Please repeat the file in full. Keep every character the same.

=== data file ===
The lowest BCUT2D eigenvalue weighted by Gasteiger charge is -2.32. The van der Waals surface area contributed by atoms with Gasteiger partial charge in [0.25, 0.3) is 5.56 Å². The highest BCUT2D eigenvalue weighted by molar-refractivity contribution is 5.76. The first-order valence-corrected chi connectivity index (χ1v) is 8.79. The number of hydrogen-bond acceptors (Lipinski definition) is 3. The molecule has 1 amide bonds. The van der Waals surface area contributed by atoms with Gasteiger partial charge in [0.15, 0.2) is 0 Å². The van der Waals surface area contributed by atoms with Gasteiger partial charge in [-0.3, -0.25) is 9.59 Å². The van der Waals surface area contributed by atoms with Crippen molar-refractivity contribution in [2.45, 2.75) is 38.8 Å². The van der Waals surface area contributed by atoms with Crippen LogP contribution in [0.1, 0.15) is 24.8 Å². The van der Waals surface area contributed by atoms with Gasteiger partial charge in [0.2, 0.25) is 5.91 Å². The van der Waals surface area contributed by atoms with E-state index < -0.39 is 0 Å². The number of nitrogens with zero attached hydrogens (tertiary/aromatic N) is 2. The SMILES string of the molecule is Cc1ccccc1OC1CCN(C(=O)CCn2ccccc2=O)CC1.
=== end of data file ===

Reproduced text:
The lowest BCUT2D eigenvalue weighted by Gasteiger charge is -2.32. The van der Waals surface area contributed by atoms with Gasteiger partial charge in [0.25, 0.3) is 5.56 Å². The highest BCUT2D eigenvalue weighted by molar-refractivity contribution is 5.76. The first-order valence-corrected chi connectivity index (χ1v) is 8.79. The number of hydrogen-bond acceptors (Lipinski definition) is 3. The molecule has 1 amide bonds. The van der Waals surface area contributed by atoms with Gasteiger partial charge in [0.15, 0.2) is 0 Å². The van der Waals surface area contributed by atoms with Gasteiger partial charge in [-0.3, -0.25) is 9.59 Å². The van der Waals surface area contributed by atoms with Crippen molar-refractivity contribution in [2.45, 2.75) is 38.8 Å². The van der Waals surface area contributed by atoms with Crippen LogP contribution in [0.1, 0.15) is 24.8 Å². The van der Waals surface area contributed by atoms with Gasteiger partial charge in [0.2, 0.25) is 5.91 Å². The van der Waals surface area contributed by atoms with E-state index < -0.39 is 0 Å². The number of nitrogens with zero attached hydrogens (tertiary/aromatic N) is 2. The SMILES string of the molecule is Cc1ccccc1OC1CCN(C(=O)CCn2ccccc2=O)CC1.